Quickly Tracking Bugs as Embedded Software’s Importance In SoC Grows

Enhancing data center network security and packet transmission features has contributed to a rising gate count for networking SoCs, but even in the face of growing complexity, market windows can’t be missed

Source: EECatalog

In the contest for the most complex and largest chips on the market today, the mighty networking chip shares the crown with multicore microprocessors that include integrated graphics.

A single networking system on chip (SoC) integrates all the various components of a router or Ethernet switch and measures half a billion or more application specific integrated circuit (ASIC)-equivalent gates due to more ports, expanded throughput and decreased latency. Improvements to a data center’s network security add to the gate count, as do enhancements to packet transmission features. Redundancy and resiliency to minimize performance degradation because of network congestion, failures and resource exhaustion during maximum utilization, top the list of added functionality and increased complexity.

Getting specialized chips like these to market on time and within a tight budget takes monumental effort and a laser focus on debugging to verify that they will work as specified. No company can afford a mistake for a costly silicon respin that could cause a missed time-to-market opportunity.

What No Other Verification Tool Can Do

To avoid this catastrophe, engineering teams rely on a cadre of verification tools, though the emerging winner in this pageant is hardware emulation with four to five orders of magnitude faster performance than hardware description language (HDL) simulators. Hardware emulation can hunt a bug across the embedded software –– a huge benefit as embedded software’s importance in an SoC grows––and across the underlying hardware, something no other verification tool can do.

Its bandwidth can manage Ethernet traffic in and out of the design-under-test (DUT) at several million packets per minute in a 1k Ethernet switch. Comparatively, a simulator’s bandwidth is about 1,000 packets per day.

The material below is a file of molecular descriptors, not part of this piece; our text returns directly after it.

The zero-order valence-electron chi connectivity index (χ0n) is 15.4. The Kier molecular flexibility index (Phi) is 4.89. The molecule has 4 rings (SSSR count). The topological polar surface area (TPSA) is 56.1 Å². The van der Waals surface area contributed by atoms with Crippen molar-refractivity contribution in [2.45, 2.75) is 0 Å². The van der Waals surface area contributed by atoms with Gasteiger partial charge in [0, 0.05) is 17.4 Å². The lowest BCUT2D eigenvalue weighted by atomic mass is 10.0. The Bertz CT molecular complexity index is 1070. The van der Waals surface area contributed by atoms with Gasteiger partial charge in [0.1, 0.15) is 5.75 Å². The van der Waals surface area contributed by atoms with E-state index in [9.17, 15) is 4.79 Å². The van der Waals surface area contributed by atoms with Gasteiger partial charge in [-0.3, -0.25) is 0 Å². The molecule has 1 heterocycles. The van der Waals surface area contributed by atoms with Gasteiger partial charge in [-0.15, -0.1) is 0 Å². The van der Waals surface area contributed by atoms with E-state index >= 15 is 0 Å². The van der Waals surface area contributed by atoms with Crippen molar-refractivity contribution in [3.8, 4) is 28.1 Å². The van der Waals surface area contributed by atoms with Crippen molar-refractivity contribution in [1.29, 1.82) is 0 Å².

Recently, hardware emulation was used to debug an Ethernet switch SoC design with a 128-port interface and a variable bandwidth of 1/10/40/100/120Gbps. The design was close to 700-million ASIC-equivalent gates, which eliminated the use of an HDL simulator. It wasn’t just simulation time, known to be excessively long to the point of being impractical, but also compile time reaching into five hours. Consider that configuring the design in simulation would add another 18 hours and simulation time for one packet of data yet another two hours. Therefore, a simulation farm with several hundred PCs would reach a maximum throughput of about 1,000 packets per day. The project team’s goal was several million packets per day for debug.

Figure 1: Here’s how an ICE-based emulation of an Ethernet switch SoC design with a 128-port interface and a variable bandwidth of 1/10/40/100/120Gbps would be configured.

Hardware emulation was an easy choice. The hardware emulator was used in a virtual mode, a way to test a design with real traffic, to handle multiple users in an enterprise-wide environment. It replaced a physical target system to generate and process real data to and from the DUT through a functionally equivalent software-based test environment. It accomplished the same operations at the same speed as the often-used in-circuit emulation (ICE) mode.